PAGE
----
We have received this information and it makes interesting reading with several good tips.
WHAT MAKES YOUR HOME ATTRACTIVE TO BURGLARS?
A high front boundary
Low side and rear boundaries
Accessible wheelie bins
No visible intruder alarms
No security lighting
Valuables on display
Open or unsecured windows
Unsecured garage or shed door
Unlocked back or side gate
Paved drive or driveway
TOP TEN TIPS FOR SECURING YOUR HOME
Do not leave your keys or ID documents within easy reach of doors, letterboxes, windows.
Close and lock all doors and windows. If you have multilocking door handles, lift the handle, lock with key and remove it.
LIFT - LOCK - REMOVE! Put the key in a safe place out of sight in case of fire.
Lock garages and sheds so garden tools and ladders cannot be used to break into your home.
Keep side gates locked and bins stored behind them.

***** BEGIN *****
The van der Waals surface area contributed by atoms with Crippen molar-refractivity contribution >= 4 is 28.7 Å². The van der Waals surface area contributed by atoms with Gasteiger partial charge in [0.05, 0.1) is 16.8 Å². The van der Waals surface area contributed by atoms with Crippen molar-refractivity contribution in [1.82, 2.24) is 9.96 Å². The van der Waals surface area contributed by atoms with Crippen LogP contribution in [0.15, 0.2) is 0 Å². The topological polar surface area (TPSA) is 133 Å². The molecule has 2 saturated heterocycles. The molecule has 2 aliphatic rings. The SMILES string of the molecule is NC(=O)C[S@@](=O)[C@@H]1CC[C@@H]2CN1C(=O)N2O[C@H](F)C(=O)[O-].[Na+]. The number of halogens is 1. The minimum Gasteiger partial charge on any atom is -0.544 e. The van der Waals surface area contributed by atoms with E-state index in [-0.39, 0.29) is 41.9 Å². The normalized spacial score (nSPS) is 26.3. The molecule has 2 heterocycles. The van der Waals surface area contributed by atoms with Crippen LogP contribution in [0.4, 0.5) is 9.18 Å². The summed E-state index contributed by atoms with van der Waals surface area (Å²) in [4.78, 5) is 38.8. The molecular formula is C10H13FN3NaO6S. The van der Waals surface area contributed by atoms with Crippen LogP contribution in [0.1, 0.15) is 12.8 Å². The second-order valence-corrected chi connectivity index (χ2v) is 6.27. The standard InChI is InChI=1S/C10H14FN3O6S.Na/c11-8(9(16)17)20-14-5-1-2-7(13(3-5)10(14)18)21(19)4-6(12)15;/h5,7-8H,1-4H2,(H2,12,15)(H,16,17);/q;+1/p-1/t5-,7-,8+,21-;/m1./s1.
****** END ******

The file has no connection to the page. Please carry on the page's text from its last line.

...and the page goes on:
Use timer switches linked to lights and a radio so it appears that someone is at home
Invest in a safe for valuables and sentimental items and securely fix it to a solid surface
Install a visible intruder alarm system. Burglars don't want to be seen or heard.
Install low level "dusk to dawn" lighting to increase visibility and deter burglars
Keep side and rear boundaries high to restrict access and front boundaries low to remove hiding places
Photograph and mark valuables with your post code and house number then register items with serial numbers at immobilise.com